Picture it – 1972, my right arm is extended, fingers curled under with thumb up and arched. I’m wearing a pack that makes the one Reese Witherspoon wears in the movie “Wild” look like she snatched it from a preschooler with a penchant for cupcakes and bunnies. Mine extends several inches above my head and weighs almost twice my 119 pounds. Fortunately my dancer’s flexibility and leg strength allows me to maneuver my arms into the padded straps then rise to a standing position. However, like Reese, I have to hunch over in order to maintain my balance. This forces me to lift my chin in order to see where I’m going. I feel like a turtle on two legs.
Michael, Jimmy and I are making our way down a long stretch of road somewhere on the south side of the Badlands. We’re not exactly sure where we are and, as been our practice of late, the boys are hanging back a bit so drivers passing by initially see only me. On this particular day, the South Dakota winds whip their way through Jackson County with such ferocity I can barely hold myself upright. My long paisley printed, purple skirt keeps getting twisted around my ankles making it even more challenging for me to put one heavy hiking boot, in front of the other.
Michael is yelling something at me, but the sound of the wind muffles his words. As I turn around to see what he said, my muscles are no match for the huffing and puffing of Mother Nature and I am blown backwards by a surging gust. Suddenly I find myself flat on my back, the tire-tread soles of my boots facing skyward while my overstuffed back pack serves to cushion the fall. Evidently this is a comical sight, because now I can clearly hear both Michael and Jimmy laughing hysterically. Of course neither of them walks over to help me. Probably because the Women’s Liberation Movement is going strong and I’m usually thrilled when opportunities such as this one allow me to emulate leaders of The Movement. What would Gloria Steinem and Betty Friedan do? With a one, two, three, I manage to roll over onto my hands and knees then wobble my way up to a semi- erect position. I see blood dripping onto my white peasant blouse.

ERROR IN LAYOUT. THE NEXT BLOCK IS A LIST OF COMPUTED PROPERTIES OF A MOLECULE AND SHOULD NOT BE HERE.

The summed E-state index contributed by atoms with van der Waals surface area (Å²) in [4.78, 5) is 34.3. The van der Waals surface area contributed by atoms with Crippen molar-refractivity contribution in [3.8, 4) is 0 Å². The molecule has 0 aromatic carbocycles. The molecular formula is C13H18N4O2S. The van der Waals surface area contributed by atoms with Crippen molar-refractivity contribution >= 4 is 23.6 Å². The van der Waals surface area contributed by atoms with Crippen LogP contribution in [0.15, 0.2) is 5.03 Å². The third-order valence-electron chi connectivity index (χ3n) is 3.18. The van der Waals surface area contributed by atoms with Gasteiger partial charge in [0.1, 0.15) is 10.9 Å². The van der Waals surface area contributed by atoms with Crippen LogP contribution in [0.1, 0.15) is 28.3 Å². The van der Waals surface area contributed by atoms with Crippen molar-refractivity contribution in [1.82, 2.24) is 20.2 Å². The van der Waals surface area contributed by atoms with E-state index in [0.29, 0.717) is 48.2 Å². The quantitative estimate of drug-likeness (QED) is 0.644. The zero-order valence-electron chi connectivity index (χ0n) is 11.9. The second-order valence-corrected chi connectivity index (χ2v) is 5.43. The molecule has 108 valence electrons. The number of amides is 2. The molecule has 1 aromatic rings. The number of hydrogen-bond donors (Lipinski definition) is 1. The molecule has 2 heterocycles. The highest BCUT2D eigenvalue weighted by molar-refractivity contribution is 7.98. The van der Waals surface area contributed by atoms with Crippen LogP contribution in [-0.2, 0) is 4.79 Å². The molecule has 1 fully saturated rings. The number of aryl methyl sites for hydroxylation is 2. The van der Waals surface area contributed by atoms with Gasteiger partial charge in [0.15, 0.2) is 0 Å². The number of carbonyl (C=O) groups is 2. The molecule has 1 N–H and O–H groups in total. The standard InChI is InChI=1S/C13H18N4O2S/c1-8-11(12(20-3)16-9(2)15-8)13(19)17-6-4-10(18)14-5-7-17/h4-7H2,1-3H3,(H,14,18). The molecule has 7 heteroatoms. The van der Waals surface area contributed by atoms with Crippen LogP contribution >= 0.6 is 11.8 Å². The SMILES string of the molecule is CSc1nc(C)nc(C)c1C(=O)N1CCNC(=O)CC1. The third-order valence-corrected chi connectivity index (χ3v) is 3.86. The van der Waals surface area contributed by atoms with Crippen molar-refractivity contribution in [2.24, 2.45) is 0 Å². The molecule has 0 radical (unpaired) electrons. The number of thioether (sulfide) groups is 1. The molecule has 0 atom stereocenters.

Thoughts of the Sisterhood are blown away with the dust and pebbles skittering past my feet and replaced with behavior more associated with a Disney Princess. The boys rush over, Michael shoves my head back and uses his dirty, torn shirt to pinch my nose while Jimmy stands behind me pack-to-pack ensuring I don’t fall backwards again. It is during this display of harried hustle and bustle when a long, black, shiny car pulls up next to us.
“Yea, she just has a bloody nose.”
As the three of us look over to acknowledge the driver we see he isn’t our usual pick up. Those who have been giving us rides as we make our way across the country from West Coast to East are usually “middle America.” Decent people who are more curious than anything, about a 6’2” Grizzly Adams doppelganger, a diminutive but real life Bilbo Baggins, (with a really long beard), and a Peggy Lipton wanna-be, on an adventure most of them of have only heard about and a few dared dream. They ask us questions like; where’r you from, where’r you going, so you don’t have tents, do you work, what do you do for money, so you just sold all your stuff and now you’re out seeing the country? Their interest is genuine and help generous. Of course there have been some who slow only enough to spit a luggy at us and yell something like “go home hippies!” But those are few and far between. Due to the lack of teeth in their heads we don’t take them too seriously. What they do have are rifles on the gun racks of their trucks, spitting back is never an option.